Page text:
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Source: NIWA – National Institute of Water and Atmospheric Research

Taonga species such as tuna (freshwater eel), kōura (freshwater crayfish) and kākahi (freshwater mussels) are central to the identity and wellbeing of many Māori.

For generations these species have sustained communities and helped transfer customary practices and knowledge from one generation to the next.

However, many communities are reporting that both the abundance and size of these freshwater taonga are declining. Te Kūwaha, NIWA’s National Centre for Māori Environmental Research has been working with whānau, hapū and iwi for more than a decade to co-develop methods for the protection, restoration and economic development of these species.

Pātiki species

There are four key species of pātiki commonly foundaround the shores of Aotearoa.

Where do Pātiki live?

Pātiki are found in shallow, brackish (slightly salty) waters including harbours, estuaries and inlets, coastal lakes and even rivers.

Sand, yellow-belly and greenback flounder choose places to live where they can hide in plain sight. They like muddy and sandy bottoms where they can bury themselves just below the surface and camouflage themselves. These three species tend to live in shallow water when they are young and move into deeper water as adults.

You can find yellow-belly flounder in shallow, muddy areas, whereas, sand flounder (as their name suggests) tend to prefer sandier habitats in harbours and open coastlines. Yellowbelly and sand flounder can also be found on surf beaches around Aotearoa. 

Black flounder like estuaries, harbours, inlets and coastal lakes but can also be found in both freshwater rivers as well as the open coastline. They are the only species that can live in completely fresh water.

Pātiki camouflage

Pātiki can rapidly change their colour to better blend into their environment. This helps them to hide and wait for their prey to pass.

Life Cycle

Pātiki are unusual in that they start their lives similar to most fish as eggs and swimming larvae, before transforming their bodies to allow them to swim and lie flat on the bottom of the sea.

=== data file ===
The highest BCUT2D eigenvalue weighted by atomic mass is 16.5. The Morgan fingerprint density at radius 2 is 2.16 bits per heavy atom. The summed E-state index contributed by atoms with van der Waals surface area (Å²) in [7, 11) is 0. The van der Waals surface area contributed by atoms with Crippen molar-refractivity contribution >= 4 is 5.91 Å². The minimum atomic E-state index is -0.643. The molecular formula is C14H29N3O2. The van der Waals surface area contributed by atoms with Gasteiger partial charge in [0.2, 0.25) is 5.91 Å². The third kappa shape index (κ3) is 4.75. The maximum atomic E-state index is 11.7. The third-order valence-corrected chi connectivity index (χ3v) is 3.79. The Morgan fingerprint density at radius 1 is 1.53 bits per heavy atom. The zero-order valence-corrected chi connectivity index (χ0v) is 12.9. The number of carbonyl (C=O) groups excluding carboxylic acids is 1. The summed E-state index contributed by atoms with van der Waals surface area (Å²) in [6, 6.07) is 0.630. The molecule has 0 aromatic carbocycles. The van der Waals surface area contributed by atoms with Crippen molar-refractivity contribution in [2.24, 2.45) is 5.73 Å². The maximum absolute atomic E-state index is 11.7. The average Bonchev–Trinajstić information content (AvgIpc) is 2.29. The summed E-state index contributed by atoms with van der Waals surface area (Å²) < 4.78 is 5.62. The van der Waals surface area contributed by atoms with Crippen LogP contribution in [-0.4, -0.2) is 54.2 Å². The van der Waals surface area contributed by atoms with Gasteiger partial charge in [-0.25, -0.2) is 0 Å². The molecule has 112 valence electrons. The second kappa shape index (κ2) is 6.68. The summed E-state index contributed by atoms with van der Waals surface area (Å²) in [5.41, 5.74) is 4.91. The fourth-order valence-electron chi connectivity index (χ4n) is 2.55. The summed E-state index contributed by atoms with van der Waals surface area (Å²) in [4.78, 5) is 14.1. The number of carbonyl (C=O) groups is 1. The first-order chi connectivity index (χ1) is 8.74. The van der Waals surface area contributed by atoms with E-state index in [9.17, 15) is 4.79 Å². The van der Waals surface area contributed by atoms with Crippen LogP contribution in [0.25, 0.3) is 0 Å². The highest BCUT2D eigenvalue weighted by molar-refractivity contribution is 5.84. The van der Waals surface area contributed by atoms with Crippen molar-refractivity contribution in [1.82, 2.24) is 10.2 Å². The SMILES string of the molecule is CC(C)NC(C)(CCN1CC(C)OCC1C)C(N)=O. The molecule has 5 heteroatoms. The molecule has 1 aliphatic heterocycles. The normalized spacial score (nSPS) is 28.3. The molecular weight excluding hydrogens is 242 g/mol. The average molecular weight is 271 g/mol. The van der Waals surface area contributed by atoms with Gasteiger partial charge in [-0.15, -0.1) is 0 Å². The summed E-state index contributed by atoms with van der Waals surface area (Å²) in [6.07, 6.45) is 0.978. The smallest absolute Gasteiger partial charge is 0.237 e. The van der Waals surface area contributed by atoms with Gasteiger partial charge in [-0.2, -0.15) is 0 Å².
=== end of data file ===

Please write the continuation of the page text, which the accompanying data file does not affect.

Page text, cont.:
• Eggs

    The pātiki starts its life as an egg off the coast. They spawn offshore and are washed into the estuaries with tides. Some pātiki can produce up to one million eggs each spawning event.

  • Larvae

    Pātiki hatch into an upright swimming fish with one eye on each side of their body. As they grow the left eye moves to the right side of the head to prepare for when they are lying on the seafloor. Although they can swim a little, they are usually carried by the currents and tides into estuaries, harbours and inlets.

  • Juvenile pātiki

    Once the eyes of the pātiki are both on the right side of their bodies, they begin to lie on their sides and move to the seafloor as juveniles. As juveniles, they like to stay in the shallower parts of estuaries, harbours and inlets.

  • Adult pātiki

    After about two years, pātiki have grown enough to begin to move out into deeper waters including the deeper parts of estuaries and harbours and inlets as well as out onto the open coastline. Sand flounder males reach maturity at around 12 cm, females from 18 – 22 cm. Yellow-belly flounder males mature at 15 cm and females at 26 – 27 cm. During summers they travel back into harbours to feed and to prepare to spawn in late winter and spring.

What do pātiki eat?

Pātiki like to eat anything they find on the seafloor. They ambush their prey and gulp it when they see it. If they eat any seaweed it is usually by accident.